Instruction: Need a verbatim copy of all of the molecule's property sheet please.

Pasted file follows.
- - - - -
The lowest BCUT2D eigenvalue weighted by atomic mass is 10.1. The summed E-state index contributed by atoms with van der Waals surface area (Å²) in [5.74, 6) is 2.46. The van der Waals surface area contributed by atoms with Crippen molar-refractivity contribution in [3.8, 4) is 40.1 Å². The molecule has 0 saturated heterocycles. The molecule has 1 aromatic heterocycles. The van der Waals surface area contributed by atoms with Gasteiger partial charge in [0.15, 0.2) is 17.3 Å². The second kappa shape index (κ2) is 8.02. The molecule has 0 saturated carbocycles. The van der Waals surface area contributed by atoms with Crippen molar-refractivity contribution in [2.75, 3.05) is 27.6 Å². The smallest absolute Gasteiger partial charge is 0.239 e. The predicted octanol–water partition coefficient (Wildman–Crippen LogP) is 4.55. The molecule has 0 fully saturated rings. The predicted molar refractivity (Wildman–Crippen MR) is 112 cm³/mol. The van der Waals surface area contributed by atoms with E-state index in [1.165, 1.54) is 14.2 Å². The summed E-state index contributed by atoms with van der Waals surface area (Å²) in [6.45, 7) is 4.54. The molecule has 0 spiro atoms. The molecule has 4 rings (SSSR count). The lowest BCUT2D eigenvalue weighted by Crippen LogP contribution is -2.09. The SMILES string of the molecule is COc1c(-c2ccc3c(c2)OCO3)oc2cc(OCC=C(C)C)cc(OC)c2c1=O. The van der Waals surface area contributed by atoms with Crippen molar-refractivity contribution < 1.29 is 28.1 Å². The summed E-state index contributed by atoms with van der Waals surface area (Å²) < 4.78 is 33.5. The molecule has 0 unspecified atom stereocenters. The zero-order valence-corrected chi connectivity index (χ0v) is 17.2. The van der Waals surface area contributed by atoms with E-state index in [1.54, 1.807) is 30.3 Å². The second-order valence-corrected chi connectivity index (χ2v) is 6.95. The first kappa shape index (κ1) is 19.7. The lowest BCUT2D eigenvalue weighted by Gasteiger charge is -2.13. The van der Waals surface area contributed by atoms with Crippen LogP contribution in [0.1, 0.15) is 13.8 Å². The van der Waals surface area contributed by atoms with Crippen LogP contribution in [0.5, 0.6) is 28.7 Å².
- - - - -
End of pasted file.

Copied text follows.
The lowest BCUT2D eigenvalue weighted by atomic mass is 10.1. The summed E-state index contributed by atoms with van der Waals surface area (Å²) in [5.74, 6) is 2.46. The van der Waals surface area contributed by atoms with Crippen molar-refractivity contribution in [3.8, 4) is 40.1 Å². The molecule has 0 saturated heterocycles. The molecule has 1 aromatic heterocycles. The van der Waals surface area contributed by atoms with Gasteiger partial charge in [0.15, 0.2) is 17.3 Å². The second kappa shape index (κ2) is 8.02. The molecule has 0 saturated carbocycles. The van der Waals surface area contributed by atoms with Crippen molar-refractivity contribution in [2.75, 3.05) is 27.6 Å². The smallest absolute Gasteiger partial charge is 0.239 e. The predicted octanol–water partition coefficient (Wildman–Crippen LogP) is 4.55. The molecule has 0 fully saturated rings. The predicted molar refractivity (Wildman–Crippen MR) is 112 cm³/mol. The van der Waals surface area contributed by atoms with E-state index in [1.165, 1.54) is 14.2 Å². The summed E-state index contributed by atoms with van der Waals surface area (Å²) in [6.45, 7) is 4.54. The molecule has 0 spiro atoms. The molecule has 4 rings (SSSR count). The lowest BCUT2D eigenvalue weighted by Crippen LogP contribution is -2.09. The SMILES string of the molecule is COc1c(-c2ccc3c(c2)OCO3)oc2cc(OCC=C(C)C)cc(OC)c2c1=O. The van der Waals surface area contributed by atoms with Crippen molar-refractivity contribution < 1.29 is 28.1 Å². The summed E-state index contributed by atoms with van der Waals surface area (Å²) < 4.78 is 33.5. The molecule has 0 unspecified atom stereocenters. The zero-order valence-corrected chi connectivity index (χ0v) is 17.2. The van der Waals surface area contributed by atoms with E-state index in [1.54, 1.807) is 30.3 Å². The second-order valence-corrected chi connectivity index (χ2v) is 6.95. The first kappa shape index (κ1) is 19.7. The lowest BCUT2D eigenvalue weighted by Gasteiger charge is -2.13. The van der Waals surface area contributed by atoms with Crippen LogP contribution in [0.1, 0.15) is 13.8 Å². The van der Waals surface area contributed by atoms with Crippen LogP contribution in [0.5, 0.6) is 28.7 Å².